The Solstice - By Stephen Oachs
One-in-a-Million sky over a Hohokam Indian Petroglyph site in Arizona.
PFEIFFER SPARKS - Photo and Comment by Robin Black
For a two-week period each year around the same time as the winter solstice, the setting sun aligns with the portal in the big rock arch at Pfeiffer Beach in Big Sur. I was fortunate to get clear skies on this evening, which allowed the fiery sunset light to shine through the portal and light up the waves crashing through.
Sol-stice = sun-stationary,
because the sun rises and sets in the same spot for a few days.
This moment of “stationing” suggests a stilling, a time-out.
A propitious period to go within, to touch base with the essential,
to pause and reflect.
This is the longest night and shortest day of the year,
here in the northern hemisphere.
(The southern hemisphere is celebrating Summer Solstice at the same moment.)
From this day on, the days will get longer.
This phenomenon is a direct result
of the Earth-Sun relationship.
At winter solstice, Sun is at its lowest point:
the longest night, the most profound descent into the dark,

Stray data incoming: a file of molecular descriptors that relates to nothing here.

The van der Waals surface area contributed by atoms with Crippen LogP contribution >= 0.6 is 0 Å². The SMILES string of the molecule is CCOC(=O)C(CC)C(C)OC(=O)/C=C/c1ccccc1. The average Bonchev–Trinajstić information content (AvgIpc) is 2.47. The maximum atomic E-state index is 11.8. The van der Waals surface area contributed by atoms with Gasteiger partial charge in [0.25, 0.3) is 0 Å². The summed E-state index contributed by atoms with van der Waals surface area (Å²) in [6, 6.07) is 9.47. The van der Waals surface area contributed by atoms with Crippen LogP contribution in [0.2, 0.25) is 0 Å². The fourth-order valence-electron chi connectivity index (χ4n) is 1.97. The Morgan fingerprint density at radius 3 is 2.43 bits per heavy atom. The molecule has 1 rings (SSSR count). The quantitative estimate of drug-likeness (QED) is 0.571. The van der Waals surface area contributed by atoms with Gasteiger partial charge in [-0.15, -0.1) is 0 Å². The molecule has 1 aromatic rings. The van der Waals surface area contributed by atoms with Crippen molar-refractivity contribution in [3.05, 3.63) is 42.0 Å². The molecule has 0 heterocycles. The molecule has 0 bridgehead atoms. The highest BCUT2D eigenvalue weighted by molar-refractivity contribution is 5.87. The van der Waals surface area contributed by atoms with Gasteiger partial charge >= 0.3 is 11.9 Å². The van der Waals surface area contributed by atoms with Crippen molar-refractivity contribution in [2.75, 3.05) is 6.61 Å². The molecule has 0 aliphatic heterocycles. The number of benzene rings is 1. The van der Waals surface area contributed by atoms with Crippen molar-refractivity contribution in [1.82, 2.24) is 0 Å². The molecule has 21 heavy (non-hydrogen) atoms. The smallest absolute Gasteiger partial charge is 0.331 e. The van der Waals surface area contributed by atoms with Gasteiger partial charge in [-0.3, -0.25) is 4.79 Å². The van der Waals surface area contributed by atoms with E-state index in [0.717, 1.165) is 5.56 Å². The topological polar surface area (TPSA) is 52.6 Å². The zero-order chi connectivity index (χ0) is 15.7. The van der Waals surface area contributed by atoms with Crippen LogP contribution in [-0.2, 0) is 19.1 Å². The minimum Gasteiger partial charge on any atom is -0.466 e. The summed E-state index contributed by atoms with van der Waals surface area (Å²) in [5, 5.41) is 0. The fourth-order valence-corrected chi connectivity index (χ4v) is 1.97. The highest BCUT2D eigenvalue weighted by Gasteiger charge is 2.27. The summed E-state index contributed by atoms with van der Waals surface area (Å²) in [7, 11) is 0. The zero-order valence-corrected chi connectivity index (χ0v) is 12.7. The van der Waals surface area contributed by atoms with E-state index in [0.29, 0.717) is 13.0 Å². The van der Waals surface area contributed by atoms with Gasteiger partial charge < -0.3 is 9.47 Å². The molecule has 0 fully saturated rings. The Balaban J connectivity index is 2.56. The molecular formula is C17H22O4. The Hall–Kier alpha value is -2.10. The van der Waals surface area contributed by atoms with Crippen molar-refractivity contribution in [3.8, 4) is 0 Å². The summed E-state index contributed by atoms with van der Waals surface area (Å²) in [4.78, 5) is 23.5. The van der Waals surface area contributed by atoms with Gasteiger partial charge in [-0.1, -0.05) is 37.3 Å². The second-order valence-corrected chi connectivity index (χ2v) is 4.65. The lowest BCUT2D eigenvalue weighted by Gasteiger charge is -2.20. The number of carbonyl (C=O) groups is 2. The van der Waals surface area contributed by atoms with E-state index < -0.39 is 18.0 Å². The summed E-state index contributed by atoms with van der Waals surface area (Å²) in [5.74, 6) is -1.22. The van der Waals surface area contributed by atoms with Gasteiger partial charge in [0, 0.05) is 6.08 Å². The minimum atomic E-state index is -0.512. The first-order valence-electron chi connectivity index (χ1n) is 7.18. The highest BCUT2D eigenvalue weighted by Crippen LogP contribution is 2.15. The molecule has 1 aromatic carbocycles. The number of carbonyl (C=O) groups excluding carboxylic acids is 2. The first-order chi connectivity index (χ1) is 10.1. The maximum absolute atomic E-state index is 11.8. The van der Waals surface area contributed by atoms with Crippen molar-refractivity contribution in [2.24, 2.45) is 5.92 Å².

and a subsequent turning of the cycle,
a return to the Light.
LUNAR CALENDARS - via catface3 on Flickr
From sign beside this lovely pavement design outside the National Museum of the American Indian, Washington, DC ~ ”Lunar Calendars”
"The circles and moon phases marked on the pavement refer to a phenomenon known as lunar standstills. Lunar standstills occur every 18.6 years when the moon reaches a northern extreme at summer solstice and a southern extreme at winter solstice. This also occurs with the sun, twice a year around each solstice date. When the sun and moon reach these points, they appear to stand still in the sky. These moon phases represent circular markings found in New Mexico’s Chaco Canyon and honor the ancient cultures that lived there and observed lunar cycles.”
- Rare winter solstice lunar eclipse (holykaw.alltop.com)
- Solstice Eclipse, First In 456 Years, Could Be A Bad Omen (huffingtonpost.com)
Solstice Sunrise at Stonehenge - Photograph by Max Alexander